Mekorot Israel National Water Co. and the Israel Water Authority today launched the "Reverse Water Carrier" project in the north. The project will allow desalinated water from the Mediterranean Sea to flow inland to Lake Kinneret (Sea of Galilee). The aim of the project, which has been set up at a cost of NIS 1 billion, is to maintain the level of the Kinneret in dry and low rainfall years.
Most of the water, which today flows out of the taps in Israeli homes comes from desalination plants and not from the Kinneret, but the level of the Kinneret is important as the country's emergency reservoir for water, as well as in ecological terms.
In addition, even during drought years, Israel has continued to supply water from the Kinneret to Jordan, as part of the peace agreement between the two countries. Recently, Israel agreed to double the amount of water it supplies to Jordan to about 100 million cubic meters annually, making the need to maintain Kinneret's level even more critical.
A succession of drought years
The idea of channeling desalinated seawater to the north, reversing the flow in the national carrier, was conceived in recent years following a series of drought years. Between 2013 and 2018, the level of the Kinneret dropped consistently until it reached the "black line" - 213 meters below sea level - the level from which pumping water for the needs of the economy was halted. Today the Sea of Galilee is fuller, after several wet winters, with the level almost 250 centimeters above the "black line," - about 170 centimeters below being full. Therefore, according to professional sources, there is no immediate need to operate the project and stream water back into the Kinneret.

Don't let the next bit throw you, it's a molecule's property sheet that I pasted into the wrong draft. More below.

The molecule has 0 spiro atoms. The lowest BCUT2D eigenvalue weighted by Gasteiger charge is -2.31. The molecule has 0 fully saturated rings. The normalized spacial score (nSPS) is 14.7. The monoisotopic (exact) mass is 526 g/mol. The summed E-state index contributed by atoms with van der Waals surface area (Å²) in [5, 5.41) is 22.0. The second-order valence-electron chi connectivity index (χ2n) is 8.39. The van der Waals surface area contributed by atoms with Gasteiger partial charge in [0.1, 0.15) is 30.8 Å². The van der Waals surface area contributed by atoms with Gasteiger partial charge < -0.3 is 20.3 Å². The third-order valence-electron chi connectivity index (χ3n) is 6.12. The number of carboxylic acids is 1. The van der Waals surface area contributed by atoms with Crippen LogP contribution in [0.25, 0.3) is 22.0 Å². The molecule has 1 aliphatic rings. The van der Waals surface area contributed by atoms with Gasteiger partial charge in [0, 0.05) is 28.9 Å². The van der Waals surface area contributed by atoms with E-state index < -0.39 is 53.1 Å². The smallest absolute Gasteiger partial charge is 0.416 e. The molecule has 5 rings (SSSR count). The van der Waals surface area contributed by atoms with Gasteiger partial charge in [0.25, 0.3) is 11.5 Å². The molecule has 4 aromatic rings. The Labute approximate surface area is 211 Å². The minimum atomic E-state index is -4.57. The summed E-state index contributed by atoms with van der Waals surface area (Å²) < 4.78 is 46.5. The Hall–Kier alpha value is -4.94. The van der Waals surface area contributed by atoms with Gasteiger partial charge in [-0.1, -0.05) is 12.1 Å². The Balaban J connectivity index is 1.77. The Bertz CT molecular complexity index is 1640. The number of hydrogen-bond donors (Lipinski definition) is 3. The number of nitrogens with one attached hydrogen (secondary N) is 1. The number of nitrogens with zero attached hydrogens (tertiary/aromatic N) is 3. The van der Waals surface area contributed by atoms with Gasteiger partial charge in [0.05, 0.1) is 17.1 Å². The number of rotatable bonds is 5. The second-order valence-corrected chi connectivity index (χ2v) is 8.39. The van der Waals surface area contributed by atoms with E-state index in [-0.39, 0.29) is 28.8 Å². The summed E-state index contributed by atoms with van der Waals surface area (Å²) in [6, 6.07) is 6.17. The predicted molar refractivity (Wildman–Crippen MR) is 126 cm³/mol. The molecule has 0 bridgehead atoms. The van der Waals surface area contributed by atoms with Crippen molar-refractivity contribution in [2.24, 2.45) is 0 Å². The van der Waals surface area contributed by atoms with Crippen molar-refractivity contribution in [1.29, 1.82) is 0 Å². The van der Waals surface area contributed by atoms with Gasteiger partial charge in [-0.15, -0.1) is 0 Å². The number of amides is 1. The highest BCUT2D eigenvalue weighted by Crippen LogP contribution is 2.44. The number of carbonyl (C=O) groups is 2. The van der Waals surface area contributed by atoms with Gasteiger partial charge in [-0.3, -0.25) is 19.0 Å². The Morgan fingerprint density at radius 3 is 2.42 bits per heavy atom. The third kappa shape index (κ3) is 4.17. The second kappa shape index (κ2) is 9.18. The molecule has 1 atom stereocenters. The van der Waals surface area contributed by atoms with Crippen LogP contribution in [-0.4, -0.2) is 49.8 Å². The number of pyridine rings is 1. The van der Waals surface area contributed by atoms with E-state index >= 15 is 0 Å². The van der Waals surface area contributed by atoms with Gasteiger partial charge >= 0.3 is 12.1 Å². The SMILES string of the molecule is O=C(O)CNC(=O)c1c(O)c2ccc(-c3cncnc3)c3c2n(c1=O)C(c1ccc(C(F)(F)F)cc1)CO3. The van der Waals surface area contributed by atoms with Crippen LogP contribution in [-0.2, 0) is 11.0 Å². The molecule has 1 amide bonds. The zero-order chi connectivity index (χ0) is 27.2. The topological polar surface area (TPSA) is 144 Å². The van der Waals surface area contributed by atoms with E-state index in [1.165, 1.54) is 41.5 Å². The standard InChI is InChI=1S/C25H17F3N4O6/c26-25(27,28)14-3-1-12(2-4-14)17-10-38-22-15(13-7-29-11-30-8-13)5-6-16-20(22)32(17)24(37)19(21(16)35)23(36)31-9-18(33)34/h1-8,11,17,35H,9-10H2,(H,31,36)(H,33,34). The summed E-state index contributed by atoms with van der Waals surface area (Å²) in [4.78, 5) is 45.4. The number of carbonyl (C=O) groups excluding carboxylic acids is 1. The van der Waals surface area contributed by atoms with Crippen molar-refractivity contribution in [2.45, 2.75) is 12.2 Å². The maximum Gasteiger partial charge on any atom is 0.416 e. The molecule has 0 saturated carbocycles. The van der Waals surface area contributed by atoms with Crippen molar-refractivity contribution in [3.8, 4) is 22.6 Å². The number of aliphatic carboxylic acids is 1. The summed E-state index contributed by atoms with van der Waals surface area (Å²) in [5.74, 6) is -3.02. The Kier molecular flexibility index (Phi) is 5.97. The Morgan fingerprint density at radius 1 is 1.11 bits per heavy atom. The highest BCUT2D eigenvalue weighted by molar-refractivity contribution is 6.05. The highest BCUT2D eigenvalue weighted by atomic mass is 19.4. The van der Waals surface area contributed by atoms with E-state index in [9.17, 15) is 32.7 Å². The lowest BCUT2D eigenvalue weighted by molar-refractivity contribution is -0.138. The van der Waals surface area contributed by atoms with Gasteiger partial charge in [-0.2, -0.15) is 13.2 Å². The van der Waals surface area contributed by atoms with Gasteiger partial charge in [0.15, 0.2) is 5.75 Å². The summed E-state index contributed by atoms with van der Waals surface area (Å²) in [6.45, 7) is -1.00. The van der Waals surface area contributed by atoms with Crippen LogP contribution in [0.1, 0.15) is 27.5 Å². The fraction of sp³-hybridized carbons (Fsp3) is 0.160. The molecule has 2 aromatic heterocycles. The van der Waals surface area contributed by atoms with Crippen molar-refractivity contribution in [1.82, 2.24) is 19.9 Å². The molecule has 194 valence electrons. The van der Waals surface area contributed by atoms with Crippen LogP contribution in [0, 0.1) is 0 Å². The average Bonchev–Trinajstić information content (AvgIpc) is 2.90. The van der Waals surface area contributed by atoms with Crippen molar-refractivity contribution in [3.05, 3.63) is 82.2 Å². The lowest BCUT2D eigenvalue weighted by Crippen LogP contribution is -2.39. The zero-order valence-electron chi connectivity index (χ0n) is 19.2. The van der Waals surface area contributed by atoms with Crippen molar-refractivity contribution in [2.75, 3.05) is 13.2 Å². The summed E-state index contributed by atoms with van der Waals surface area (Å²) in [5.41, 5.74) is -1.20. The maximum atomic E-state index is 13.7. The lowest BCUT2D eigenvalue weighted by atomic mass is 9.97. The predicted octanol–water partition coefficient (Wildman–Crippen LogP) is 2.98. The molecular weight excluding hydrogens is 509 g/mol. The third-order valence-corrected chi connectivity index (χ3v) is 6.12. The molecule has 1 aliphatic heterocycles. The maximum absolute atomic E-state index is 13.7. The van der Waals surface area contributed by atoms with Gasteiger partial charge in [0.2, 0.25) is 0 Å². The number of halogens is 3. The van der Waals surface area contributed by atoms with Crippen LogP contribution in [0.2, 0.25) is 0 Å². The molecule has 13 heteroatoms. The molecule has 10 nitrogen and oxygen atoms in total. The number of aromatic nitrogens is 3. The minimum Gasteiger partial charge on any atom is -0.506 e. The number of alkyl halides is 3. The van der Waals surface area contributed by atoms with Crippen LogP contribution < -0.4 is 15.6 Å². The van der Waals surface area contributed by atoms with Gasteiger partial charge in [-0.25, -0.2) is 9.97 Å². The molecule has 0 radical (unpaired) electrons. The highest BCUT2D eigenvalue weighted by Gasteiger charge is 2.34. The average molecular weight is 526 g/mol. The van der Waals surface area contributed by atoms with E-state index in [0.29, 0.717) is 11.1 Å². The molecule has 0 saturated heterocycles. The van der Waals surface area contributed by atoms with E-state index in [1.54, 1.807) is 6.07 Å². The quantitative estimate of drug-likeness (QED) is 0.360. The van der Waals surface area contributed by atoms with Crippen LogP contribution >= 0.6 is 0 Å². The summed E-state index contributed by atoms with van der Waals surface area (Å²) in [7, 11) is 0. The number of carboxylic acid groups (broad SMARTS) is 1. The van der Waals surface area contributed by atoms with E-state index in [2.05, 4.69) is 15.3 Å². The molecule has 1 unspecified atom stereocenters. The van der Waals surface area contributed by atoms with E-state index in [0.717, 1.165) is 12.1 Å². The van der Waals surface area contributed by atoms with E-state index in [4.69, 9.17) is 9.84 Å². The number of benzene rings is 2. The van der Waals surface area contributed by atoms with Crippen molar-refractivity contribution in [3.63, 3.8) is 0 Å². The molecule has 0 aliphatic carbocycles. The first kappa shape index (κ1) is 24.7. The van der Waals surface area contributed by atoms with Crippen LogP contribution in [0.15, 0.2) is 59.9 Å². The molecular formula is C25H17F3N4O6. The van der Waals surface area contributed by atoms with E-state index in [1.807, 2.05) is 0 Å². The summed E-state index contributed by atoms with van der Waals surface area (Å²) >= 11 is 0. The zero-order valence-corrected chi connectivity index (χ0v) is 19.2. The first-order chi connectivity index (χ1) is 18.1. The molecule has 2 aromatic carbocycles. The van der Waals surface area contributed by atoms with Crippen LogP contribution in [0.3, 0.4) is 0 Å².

Work on the project began four years ago at the best of then Minister of National Infrastructures, Energy and Water Resources Yuval Steinitz. The project will allow the maximum streaming of 120 million cubic meters of water back into the Kinneret. After the cabinet agreed to promote the project, Mekorot's implementation arm EMS began working on the plan.
The first stage of the project included a 30 kilometer pipeline from the Eshkol pumping station near Nahal Zalmon. In the second stage of the project, which will be completed in the coming years, four pumping stations and ponds will be built in the Rosh Ha'ayin area, which together will enable the conveyance of excess water from new desalination plants, boreholes and other sources to the north, also along the existing national water carrier.
"Out of the Box solutions
Israel Water Authority director Yehezkel Lifshitz said, "The project we have launched today proves that Israel is leading in innovative thinking and a creative planning approach to dealing with the effects of climate change, while ensuring a sustainable water supply, safeguarding Israel's natural resources and maintaining the Kinneret as a strategic buffer for the State of Israel."
Mekorot CEO Amit Lang added, "The climate crisis and global warming have given rise to out of the box solutions, while the project inaugurated today is of operational and strategic significance, and one that will allow us to maintain the levels in the national lake, as well as the ability to maintain a constant flow of water to neighboring countries."
Published by Globes, Israel business news - en.globes.co.il - on December 27, 2022.
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